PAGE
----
The science of cornstarch and water


[MUSIC PLAYING] When you mix cornstarch and
water, weird things happen. Swish it gently in a
bowl, and the mixture moves like a liquid. Squeeze it, and it starts
to feel like paste. Roll it between
your hands, and it solidifies into a
rubbery ball, until you try to hold that ball in
the palm of your hand, and it loses its structure
and dribbles away. To many who have played
with this material, perhaps as children, its
strange behavior is nothing new. But understanding
exactly how why and when this material will
act a certain way has always been
rather unpredictable. But now, a team of
MIT engineers have developed a mathematical
model that can accurately predict this material’s behavior
under various conditions. A single particle of cornstarch
is about 1 to 10 microns wide, and about 100 times smaller
than a grain of sand. It turns out that particles
at such a small scale experience effects that
larger particles do not. Because cornstarch
particles are so small, they can be influenced
by temperature and by electric
charges that build up between them, which causes
them to slightly repel against each other. So as long as you move
slowly, the grains will repel and slide past
each other like a fluid. But if you do anything too fast,
you’ll overcome that repulsion. The particles will touch,
there will be friction, and it will act as a solid. The researchers incorporated
equations into their model to describe the effects
of particle repulsion and the speed at which the
material is deformed to predict whether it would behave
as a solid or a liquid under various scenarios. The researchers
say the new model can be used to explore how
various ultra-fine particle solutions, such as
cornstarch and water, behave when put to
use as, for instance, fillings for potholes
or bulletproof vests.

29 Comments

  1. Sudipto Borun

    October 7, 2019 at 2:38 pm

    Link of the paper?

  2. Максим Чех

    October 7, 2019 at 8:38 pm

    B R U H

  3. MrYendor1968

    October 8, 2019 at 3:51 am

    ALSO if you mix it with olive oile it becomes electrically excited without physical movement ie it goes stiff the same as with water but  with electricity … and also why have I only ever seen one video that shows that affect ….. it would make the perfect break or clutch system

  4. Andrei Vingarzan

    October 8, 2019 at 1:54 pm

    This is cool

  5. Rajat Singh

    October 9, 2019 at 6:49 pm

    It is a non Newtonian fluid , but using it in pot holes. How can we overcome the disadvantage under gradually applied loads ?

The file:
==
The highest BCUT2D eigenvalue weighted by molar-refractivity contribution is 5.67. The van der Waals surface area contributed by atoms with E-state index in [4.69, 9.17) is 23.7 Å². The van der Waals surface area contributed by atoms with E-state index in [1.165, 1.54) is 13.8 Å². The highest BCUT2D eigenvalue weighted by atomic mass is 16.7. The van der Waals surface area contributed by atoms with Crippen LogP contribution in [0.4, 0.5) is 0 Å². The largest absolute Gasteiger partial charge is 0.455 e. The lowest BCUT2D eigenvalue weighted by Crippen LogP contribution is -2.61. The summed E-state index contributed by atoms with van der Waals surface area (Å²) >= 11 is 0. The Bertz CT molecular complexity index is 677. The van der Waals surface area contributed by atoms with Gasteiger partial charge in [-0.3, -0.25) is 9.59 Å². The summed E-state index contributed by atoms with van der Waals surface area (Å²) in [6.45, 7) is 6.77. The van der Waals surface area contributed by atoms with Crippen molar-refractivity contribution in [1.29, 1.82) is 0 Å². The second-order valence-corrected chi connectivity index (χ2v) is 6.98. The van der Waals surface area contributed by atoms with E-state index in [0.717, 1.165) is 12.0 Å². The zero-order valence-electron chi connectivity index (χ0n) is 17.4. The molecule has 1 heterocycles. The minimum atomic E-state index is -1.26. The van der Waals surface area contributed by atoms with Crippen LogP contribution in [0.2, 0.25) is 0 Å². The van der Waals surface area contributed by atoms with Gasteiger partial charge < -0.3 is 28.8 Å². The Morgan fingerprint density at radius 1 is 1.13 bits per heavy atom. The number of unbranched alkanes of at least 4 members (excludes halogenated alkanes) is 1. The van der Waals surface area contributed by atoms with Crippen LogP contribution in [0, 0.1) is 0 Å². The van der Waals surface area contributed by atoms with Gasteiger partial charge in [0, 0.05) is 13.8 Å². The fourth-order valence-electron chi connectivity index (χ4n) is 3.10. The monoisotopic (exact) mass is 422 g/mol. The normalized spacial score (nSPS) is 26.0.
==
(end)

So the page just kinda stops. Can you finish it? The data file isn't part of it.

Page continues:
6. gengen One

    October 10, 2019 at 2:14 am

    Love this.

  7. Mu Effe

    October 10, 2019 at 5:33 am

    Didn't someone used this as speedbump? If you go slow, the bump stayed soft. If you drive fast, you become a flying car.

  8. Upasana Deka

    October 10, 2019 at 2:11 pm

    This is so great!

  9. jack fernandes

    October 10, 2019 at 2:24 pm

    Meanwhile me:

    4+4=44

  10. Akim Mustaqim

    October 11, 2019 at 1:33 am

    Shoot it with a gun

  11. SmolHeroine

    October 11, 2019 at 1:54 am

    29 years later and I'm still playing with it.

  12. Nathan

    October 11, 2019 at 4:48 am

    To think I cook with this stuff when I should be using it for a bullet proof vest.

  13. Philip P

    October 11, 2019 at 5:52 am

    I love how MIT mentions that it can be used for bulletproof vest…
    Meanwhile 6 years ago: https://www.youtube.com/watch?v=_ThtQkkXvdo
    5 years ago: https://www.youtube.com/watch?v=kK-Ob_dichQ
    4 years ago: https://www.youtube.com/watch?v=mYLIcOXG6Mw
    3 years ago: https://www.youtube.com/watch?v=Sl0BHueSjvA

    So yea….

  14. Kaushal Timilsina

    October 11, 2019 at 8:56 am

    This kind of resembles the goo used in sports helmets to absorb shocks.

  15. davidarf

    October 11, 2019 at 3:11 pm

    Potentially interesting but for the irritating unnecessary added noise. Do lecturers at MIT normally have this silly noise playing during lectures? I think not, which begs the question why it is added to this video report.

  16. Aajah Sampson

    October 11, 2019 at 5:21 pm

    People with cornstarch pica are shaking

  17. ToiR

    October 11, 2019 at 7:06 pm

    I remember we used to make this mix and pour it on subwoofers on school (idk how the hell the science teacher let us do that) and use different frequencies so the mix will wobble on the speaker.

    It was fun.

  18. Lawrence Cole

    October 11, 2019 at 7:39 pm

    SHOW THE THUMBNAIL! Downvote!

  19. Nikhilesh K

    October 12, 2019 at 12:15 pm

    I would like to see the testing of a bullet proof vest made of corn starch

  20. Blaze Walter

    October 12, 2019 at 2:08 pm

    i wonder if any scientist has tried to shoot a bowl of the stuff

  21. Hyoudou Issei

    October 13, 2019 at 9:52 am

    Really interesting

  22. Kim J

    October 13, 2019 at 11:46 am

    It also happens to tapioca starch. Not sure if all starches do this.

  23. Miraiana

    October 13, 2019 at 1:46 pm

    Wouldn't want to get stuck in this, is worse than quicksand… 😐

  24. Zeroy Voya

    October 13, 2019 at 8:27 pm

    1:19
    FBI open up

  25. John Dorosan

    October 13, 2019 at 9:38 pm

    Bulletproof vest made of cornstarch🤯

  26. Meh Tell

    October 14, 2019 at 12:07 am

    Cornstarch as filler in food No thanks.

  27. Mr. Z

    October 14, 2019 at 4:15 am

    One of my biggest pet peeves is wearing any kind of hand jewelry while working with dough or shit like this. Lol. Ah. Triggered.

  28. Yan Yan July

    October 14, 2019 at 5:43 am

    No you can't put cornstarch in the pothole as a fix. Bc what if the car goes slowly? What if the car stopped on top of that pothole? And what if it rains?

  29. Inside My Self

    October 14, 2019 at 3:17 pm

    Parang tamod

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